Home Video Hovel: Army of Darkness, by Alexander Miller
Just when I thought the Scream Factory catalog couldn’t get any better, this Army of Darkness collector’s edition, (it should be “definitive edition”) feeds my growing admiration for their superlative library of cult and horror movies. Given all this praise, it might sound strange that, unlike many horror/fantasy nerds, I wasn’t part of the Army of Darkness fan camp. I had always liked the film but I favored the dark grittiness of the first Evil Dead entry. However, this Blu-ray raised my opinion of the third film in Ash’s trilogy from lukewarm to hot upon repeated viewings.
Raimi’s debut, The Evil Dead, put him on the map. His sequel/remake raised the stakes with a bigger budget and introduced us to Raimi’s now trademark slapstick humor. Army of Darkness went beyond our expectations when our square-jawed hero and his ‘73 Oldsmobile waged war on an army of deadites in the 13th century. I don’t think anyone would have predicted that it would be a grab bag of visual insanity, slapstick, horror, time-traveling fantasy.
Working under the original titles, Evil Dead III: Army of Darkness, The Medieval Dead, or Army of Darkness: The Evil Dead, Raimi outdid himself again by upping the ante in almost every facet of the film. While Army of Darkness sidesteps the horror genre for medieval fantasy with nods to Harryhausen and Tex Avery, the result is Raimi’s own. Bruce Campbell’s performance recalls the swashbuckling Errol Flynn as if he were reimagined as a Marvel superhero. Ash, however, is a little less heroic this time around. He’s a bit more selfish and cynical but so would I be if I had just beheaded my girlfriend while fighting a cabin full of demons only to get transported to the 13th century.
And Army of Darkness wastes no time picking up right where Evil Dead II left off, utilizing some old and old/new (reshot) footage to jog our memory. From the outset, we can tell that this time Raimi is working with a larger budget when we see period sets, costumes and a much larger cast at work. We also have some new light shed on Ash’s background and his career at S-Mart (K-Mart couldn’t be used; all the better since it yields the “shop smart, shop S-mart” line). He also misses his non-beheaded girlfriend Linda (an early role for Bridget Fonda). Yeah, he beheaded his possessed demon ladyfriend in Evil Dead II but time traveling always screws with chronology in movies, thus establishing that this is going to be quite a different film from its predecessors.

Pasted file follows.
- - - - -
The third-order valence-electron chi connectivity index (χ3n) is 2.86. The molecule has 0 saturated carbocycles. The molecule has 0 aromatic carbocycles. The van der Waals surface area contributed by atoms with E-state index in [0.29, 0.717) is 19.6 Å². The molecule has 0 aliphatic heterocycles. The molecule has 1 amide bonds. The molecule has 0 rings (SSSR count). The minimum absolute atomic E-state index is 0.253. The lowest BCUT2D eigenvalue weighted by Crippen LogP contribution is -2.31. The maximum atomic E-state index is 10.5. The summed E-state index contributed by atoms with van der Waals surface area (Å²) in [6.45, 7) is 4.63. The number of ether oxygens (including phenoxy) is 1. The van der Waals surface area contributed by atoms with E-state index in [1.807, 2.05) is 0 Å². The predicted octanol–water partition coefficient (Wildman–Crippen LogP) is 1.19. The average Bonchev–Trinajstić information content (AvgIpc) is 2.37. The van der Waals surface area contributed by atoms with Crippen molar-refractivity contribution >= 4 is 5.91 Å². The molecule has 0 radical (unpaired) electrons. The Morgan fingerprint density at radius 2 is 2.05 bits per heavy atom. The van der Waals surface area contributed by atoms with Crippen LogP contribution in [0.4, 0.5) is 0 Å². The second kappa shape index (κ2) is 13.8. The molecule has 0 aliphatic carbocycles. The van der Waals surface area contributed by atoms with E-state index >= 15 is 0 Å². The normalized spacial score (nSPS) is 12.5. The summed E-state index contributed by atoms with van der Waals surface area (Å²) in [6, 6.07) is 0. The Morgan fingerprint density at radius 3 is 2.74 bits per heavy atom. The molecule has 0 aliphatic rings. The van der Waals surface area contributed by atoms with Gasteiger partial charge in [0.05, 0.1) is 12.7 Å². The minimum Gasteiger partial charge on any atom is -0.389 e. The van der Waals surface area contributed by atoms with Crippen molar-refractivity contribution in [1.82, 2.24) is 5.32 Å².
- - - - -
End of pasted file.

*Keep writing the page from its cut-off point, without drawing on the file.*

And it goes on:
If the Evil Dead films hit the ground running, then Army of Darkness bolts with more memorable vignettes and quotes than you can shake a boomstick at: Ash battling monsters in a medieval Sarlacc pit, the famous hand building montage, fighting miniature Ashes, growing an evil Ash, dueling with a vacuum Necronomicon, a souped up propellor car and an entire army of stop-motion skeletons. Accompanying this slew of scenes, we have endlessly notable quotes “Good. Bad. I’m the guy the with gun”, “Yo! She-bitch! Let’s Go!” and my personal favorite, “Groovy”. These quips work. In the hands of a lesser team (writer/director/actor) the cartoonish action and catchphrases would falter or reduce the material but Raimi’s crew handles referential postmodernism with a level of excess they kind of coined; ergo they excel at it.
The special effects have aged well, since they consist of forced perspective, stop motion, makeup and other practical effects that worked so well in the days preceding CGI.The introvision (in camera front projection system) technique made a lot of the film’s visual effects possible. Sure, you can see some crop lines around the some of the blue screen effects but it was the early nineties. Given the circumstances and the sheer scope of the movie, it’s safe to say it looks incredible.
For the longest time if you asked someone if they had seen Army of Darkness their reply would often be “which version?” It’s a fair question, considering three versions are floating around. This Scream Factory treatment is without a doubt the definitive Army of Darkness release and I don’t see how anyone could improve on the film more than they have. The restoration looks immaculate on all three versions, technically four counting the television cut (with the full screen 1.33:1 aspect ratio). The bonus features are plentiful: Interviews, lots of interviews, commentary tracks for each version of the film, deleted scenes, trailers, tv spots, original featurettes, including Medieval Times: The Making of Army of Darkness, a feature length documentary. The artwork is excellent. Each version of the film, aside from the TV version, gets its own disc. This is truly a collectible for fans of Army of Darkness, with enough firepower to turn a hesitant viewer to the best side of the dark side.